Assessing Students with Intellectual Disabilities

How to conduct meaningful assessments for students with intellectual disabilities and understand their unique cognitive profile.

Comprehensive psycho-educational assessments are the cornerstone of any well-developed individualized education program (IEP) and are essential for program planning. However, conducting assessments for students with significant needs and intellectual disabilities (ID) that are legally defensible and meaningful can be especially challenging. Often, students with significant needs have difficulty participating in formal assessment measures and may even be deemed "untestable". This training will include strategies for how to gain relevant and meaningful information through a combination of formal and informal measures and the use of dynamic assessment. This training will also dive deeper into the eligibility criteria for ID, common syndromes associated with ID, and their unique cognitive profiles.

Participants Will

  • Discuss the Diagnostic and Statistical Manual of Mental Disorders (DSM-5) and special education eligibility criteria for Intellectual Disability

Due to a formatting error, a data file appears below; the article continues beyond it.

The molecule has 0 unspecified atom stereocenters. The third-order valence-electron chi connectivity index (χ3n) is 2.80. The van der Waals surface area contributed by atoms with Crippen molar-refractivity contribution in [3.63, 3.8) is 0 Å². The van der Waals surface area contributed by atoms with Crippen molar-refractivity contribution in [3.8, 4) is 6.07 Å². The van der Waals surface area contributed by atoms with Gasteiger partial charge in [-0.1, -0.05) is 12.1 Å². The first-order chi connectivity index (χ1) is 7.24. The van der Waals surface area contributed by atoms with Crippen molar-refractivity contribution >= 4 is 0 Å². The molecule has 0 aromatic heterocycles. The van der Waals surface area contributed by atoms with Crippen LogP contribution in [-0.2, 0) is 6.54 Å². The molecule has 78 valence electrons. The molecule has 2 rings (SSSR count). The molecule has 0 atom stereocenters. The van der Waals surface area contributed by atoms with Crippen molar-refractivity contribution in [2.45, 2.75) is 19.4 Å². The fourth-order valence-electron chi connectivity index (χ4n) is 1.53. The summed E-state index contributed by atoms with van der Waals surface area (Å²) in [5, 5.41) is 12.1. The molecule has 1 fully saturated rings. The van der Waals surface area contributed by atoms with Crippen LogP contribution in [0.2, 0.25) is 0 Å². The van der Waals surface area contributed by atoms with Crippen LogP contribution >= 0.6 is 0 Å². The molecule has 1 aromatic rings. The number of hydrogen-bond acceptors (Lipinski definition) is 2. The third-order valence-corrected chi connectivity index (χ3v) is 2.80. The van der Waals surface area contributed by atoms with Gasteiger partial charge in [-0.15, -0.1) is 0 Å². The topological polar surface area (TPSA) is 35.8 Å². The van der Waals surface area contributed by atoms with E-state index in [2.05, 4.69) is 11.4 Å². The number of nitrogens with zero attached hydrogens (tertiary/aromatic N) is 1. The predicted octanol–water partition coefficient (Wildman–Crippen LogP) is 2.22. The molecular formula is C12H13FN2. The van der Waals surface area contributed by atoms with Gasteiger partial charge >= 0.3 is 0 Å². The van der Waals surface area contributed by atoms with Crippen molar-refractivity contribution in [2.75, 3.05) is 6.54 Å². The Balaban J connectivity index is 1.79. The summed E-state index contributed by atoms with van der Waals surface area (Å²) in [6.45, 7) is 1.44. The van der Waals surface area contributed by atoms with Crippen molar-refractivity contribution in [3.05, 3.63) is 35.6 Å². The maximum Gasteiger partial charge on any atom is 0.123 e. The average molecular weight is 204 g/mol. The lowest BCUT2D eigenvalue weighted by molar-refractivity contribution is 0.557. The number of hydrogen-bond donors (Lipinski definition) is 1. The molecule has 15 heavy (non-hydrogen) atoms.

• Learn how to conduct legally defensible assessments for students with ID that yields useful, meaningful information for goal writing and program planning
  • Discuss formal and informal assessment measures to help providers develop a well-rounded assessment battery
  • Learn strategies for dynamic assessment
  • Learn how to explain ID and the implications to parents

Intended Audience

  • School Psychologists
  • Speech Language Pathologists
  • Special Education Teachers


  • Part 1 - Thursday, 10/6 from 3:00 - 4:30pm
  • Part 2 - Tuesday, 10/11 from 3:00 - 4:30pm

Registration Link

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After registering, you will receive a confirmation email containing information about joining the meeting.

About the Trainer

Natalie Corona is a bilingual school psychologist with the Diagnostic Center of Northern California. She has a Master's degree in Educational Psychology with a focus on Clinical and Child School Psychology from California State University East Bay. She has worked in special education for over a decade as an instructional assistant, school psychologist, and administrator. She has expertise working with all age levels (preschool-transition) and ability levels. Her interests and areas of passion include executive functioning, working with students with significant needs, and helping early career teachers and school psychologists develop their skills.